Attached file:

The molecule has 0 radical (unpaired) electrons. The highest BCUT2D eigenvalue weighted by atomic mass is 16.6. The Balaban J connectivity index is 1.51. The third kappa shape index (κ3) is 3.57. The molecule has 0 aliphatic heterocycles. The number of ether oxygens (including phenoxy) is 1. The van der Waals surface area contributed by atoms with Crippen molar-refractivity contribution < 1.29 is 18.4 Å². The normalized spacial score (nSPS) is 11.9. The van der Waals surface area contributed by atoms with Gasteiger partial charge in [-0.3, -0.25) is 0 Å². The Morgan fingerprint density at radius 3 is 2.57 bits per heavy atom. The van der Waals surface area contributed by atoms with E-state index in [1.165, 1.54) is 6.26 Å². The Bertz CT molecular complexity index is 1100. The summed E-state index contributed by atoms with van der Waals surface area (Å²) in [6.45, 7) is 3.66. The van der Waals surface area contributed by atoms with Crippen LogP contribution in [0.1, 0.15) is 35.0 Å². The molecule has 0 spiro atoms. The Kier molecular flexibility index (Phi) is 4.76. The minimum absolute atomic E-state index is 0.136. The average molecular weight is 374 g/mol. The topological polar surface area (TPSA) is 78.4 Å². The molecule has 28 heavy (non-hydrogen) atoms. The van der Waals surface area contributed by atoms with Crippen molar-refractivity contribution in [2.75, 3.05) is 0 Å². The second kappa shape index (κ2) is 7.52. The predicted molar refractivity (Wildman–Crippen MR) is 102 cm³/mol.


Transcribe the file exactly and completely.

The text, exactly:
The molecule has 0 radical (unpaired) electrons. The highest BCUT2D eigenvalue weighted by atomic mass is 16.6. The Balaban J connectivity index is 1.51. The third kappa shape index (κ3) is 3.57. The molecule has 0 aliphatic heterocycles. The number of ether oxygens (including phenoxy) is 1. The van der Waals surface area contributed by atoms with Crippen molar-refractivity contribution < 1.29 is 18.4 Å². The normalized spacial score (nSPS) is 11.9. The van der Waals surface area contributed by atoms with Gasteiger partial charge in [-0.3, -0.25) is 0 Å². The Morgan fingerprint density at radius 3 is 2.57 bits per heavy atom. The van der Waals surface area contributed by atoms with E-state index in [1.165, 1.54) is 6.26 Å². The Bertz CT molecular complexity index is 1100. The summed E-state index contributed by atoms with van der Waals surface area (Å²) in [6.45, 7) is 3.66. The van der Waals surface area contributed by atoms with Crippen LogP contribution in [0.1, 0.15) is 35.0 Å². The molecule has 0 spiro atoms. The Kier molecular flexibility index (Phi) is 4.76. The minimum absolute atomic E-state index is 0.136. The average molecular weight is 374 g/mol. The topological polar surface area (TPSA) is 78.4 Å². The molecule has 28 heavy (non-hydrogen) atoms. The van der Waals surface area contributed by atoms with Crippen molar-refractivity contribution in [2.75, 3.05) is 0 Å². The second kappa shape index (κ2) is 7.52. The predicted molar refractivity (Wildman–Crippen MR) is 102 cm³/mol.